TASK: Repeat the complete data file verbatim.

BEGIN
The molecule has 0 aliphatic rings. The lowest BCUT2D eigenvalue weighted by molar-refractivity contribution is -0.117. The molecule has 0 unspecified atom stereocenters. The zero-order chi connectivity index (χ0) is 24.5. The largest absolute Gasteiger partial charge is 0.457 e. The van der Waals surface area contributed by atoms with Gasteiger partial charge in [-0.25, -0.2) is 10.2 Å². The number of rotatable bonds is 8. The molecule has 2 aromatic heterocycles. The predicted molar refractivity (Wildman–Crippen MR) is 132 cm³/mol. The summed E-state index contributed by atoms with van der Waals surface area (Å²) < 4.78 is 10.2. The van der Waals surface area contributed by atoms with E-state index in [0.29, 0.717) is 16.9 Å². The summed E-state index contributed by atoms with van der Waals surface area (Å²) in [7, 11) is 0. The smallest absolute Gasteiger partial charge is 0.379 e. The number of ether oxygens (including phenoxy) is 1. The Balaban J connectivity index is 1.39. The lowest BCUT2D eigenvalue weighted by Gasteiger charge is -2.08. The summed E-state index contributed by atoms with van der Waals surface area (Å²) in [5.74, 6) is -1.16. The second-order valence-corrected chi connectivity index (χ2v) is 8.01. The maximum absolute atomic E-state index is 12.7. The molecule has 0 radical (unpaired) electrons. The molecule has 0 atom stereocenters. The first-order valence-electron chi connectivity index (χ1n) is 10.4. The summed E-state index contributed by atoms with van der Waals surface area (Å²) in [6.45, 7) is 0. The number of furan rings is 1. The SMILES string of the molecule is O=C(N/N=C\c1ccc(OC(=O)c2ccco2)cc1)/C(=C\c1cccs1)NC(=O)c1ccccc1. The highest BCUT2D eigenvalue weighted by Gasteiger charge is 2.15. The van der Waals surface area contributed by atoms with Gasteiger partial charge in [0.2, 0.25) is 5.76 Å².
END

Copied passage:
The molecule has 0 aliphatic rings. The lowest BCUT2D eigenvalue weighted by molar-refractivity contribution is -0.117. The molecule has 0 unspecified atom stereocenters. The zero-order chi connectivity index (χ0) is 24.5. The largest absolute Gasteiger partial charge is 0.457 e. The van der Waals surface area contributed by atoms with Gasteiger partial charge in [-0.25, -0.2) is 10.2 Å². The number of rotatable bonds is 8. The molecule has 2 aromatic heterocycles. The predicted molar refractivity (Wildman–Crippen MR) is 132 cm³/mol. The summed E-state index contributed by atoms with van der Waals surface area (Å²) < 4.78 is 10.2. The van der Waals surface area contributed by atoms with E-state index in [0.29, 0.717) is 16.9 Å². The summed E-state index contributed by atoms with van der Waals surface area (Å²) in [7, 11) is 0. The smallest absolute Gasteiger partial charge is 0.379 e. The number of ether oxygens (including phenoxy) is 1. The Balaban J connectivity index is 1.39. The lowest BCUT2D eigenvalue weighted by Gasteiger charge is -2.08. The summed E-state index contributed by atoms with van der Waals surface area (Å²) in [5.74, 6) is -1.16. The second-order valence-corrected chi connectivity index (χ2v) is 8.01. The maximum absolute atomic E-state index is 12.7. The molecule has 0 radical (unpaired) electrons. The molecule has 0 atom stereocenters. The first-order valence-electron chi connectivity index (χ1n) is 10.4. The summed E-state index contributed by atoms with van der Waals surface area (Å²) in [6.45, 7) is 0. The number of furan rings is 1. The SMILES string of the molecule is O=C(N/N=C\c1ccc(OC(=O)c2ccco2)cc1)/C(=C\c1cccs1)NC(=O)c1ccccc1. The highest BCUT2D eigenvalue weighted by Gasteiger charge is 2.15. The van der Waals surface area contributed by atoms with Gasteiger partial charge in [0.2, 0.25) is 5.76 Å².